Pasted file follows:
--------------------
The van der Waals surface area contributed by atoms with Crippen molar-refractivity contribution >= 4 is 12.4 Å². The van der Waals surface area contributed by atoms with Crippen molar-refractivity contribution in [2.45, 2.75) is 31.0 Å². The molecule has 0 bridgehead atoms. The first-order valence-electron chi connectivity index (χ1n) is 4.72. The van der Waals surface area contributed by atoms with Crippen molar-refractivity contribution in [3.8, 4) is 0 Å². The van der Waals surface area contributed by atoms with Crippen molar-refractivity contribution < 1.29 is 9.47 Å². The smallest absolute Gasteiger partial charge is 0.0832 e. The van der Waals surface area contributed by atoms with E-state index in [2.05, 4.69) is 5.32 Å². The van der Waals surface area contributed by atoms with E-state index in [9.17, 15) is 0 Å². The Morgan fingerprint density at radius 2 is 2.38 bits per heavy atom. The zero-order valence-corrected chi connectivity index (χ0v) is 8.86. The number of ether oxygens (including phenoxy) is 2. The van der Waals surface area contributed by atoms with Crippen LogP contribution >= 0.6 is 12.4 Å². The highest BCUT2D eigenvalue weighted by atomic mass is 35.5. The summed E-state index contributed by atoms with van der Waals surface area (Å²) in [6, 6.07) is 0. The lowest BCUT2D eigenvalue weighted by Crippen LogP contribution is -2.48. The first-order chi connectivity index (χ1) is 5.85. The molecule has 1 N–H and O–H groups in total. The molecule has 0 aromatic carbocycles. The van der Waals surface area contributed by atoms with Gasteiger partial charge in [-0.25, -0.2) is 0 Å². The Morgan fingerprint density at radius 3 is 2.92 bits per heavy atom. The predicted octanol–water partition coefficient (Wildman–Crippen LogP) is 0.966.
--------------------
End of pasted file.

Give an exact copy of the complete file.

The van der Waals surface area contributed by atoms with Crippen molar-refractivity contribution >= 4 is 12.4 Å². The van der Waals surface area contributed by atoms with Crippen molar-refractivity contribution in [2.45, 2.75) is 31.0 Å². The molecule has 0 bridgehead atoms. The first-order valence-electron chi connectivity index (χ1n) is 4.72. The van der Waals surface area contributed by atoms with Crippen molar-refractivity contribution in [3.8, 4) is 0 Å². The van der Waals surface area contributed by atoms with Crippen molar-refractivity contribution < 1.29 is 9.47 Å². The smallest absolute Gasteiger partial charge is 0.0832 e. The van der Waals surface area contributed by atoms with E-state index in [2.05, 4.69) is 5.32 Å². The van der Waals surface area contributed by atoms with E-state index in [9.17, 15) is 0 Å². The Morgan fingerprint density at radius 2 is 2.38 bits per heavy atom. The zero-order valence-corrected chi connectivity index (χ0v) is 8.86. The number of ether oxygens (including phenoxy) is 2. The van der Waals surface area contributed by atoms with Crippen LogP contribution >= 0.6 is 12.4 Å². The highest BCUT2D eigenvalue weighted by atomic mass is 35.5. The summed E-state index contributed by atoms with van der Waals surface area (Å²) in [6, 6.07) is 0. The lowest BCUT2D eigenvalue weighted by Crippen LogP contribution is -2.48. The first-order chi connectivity index (χ1) is 5.85. The molecule has 1 N–H and O–H groups in total. The molecule has 0 aromatic carbocycles. The van der Waals surface area contributed by atoms with Gasteiger partial charge in [-0.25, -0.2) is 0 Å². The Morgan fingerprint density at radius 3 is 2.92 bits per heavy atom. The predicted octanol–water partition coefficient (Wildman–Crippen LogP) is 0.966.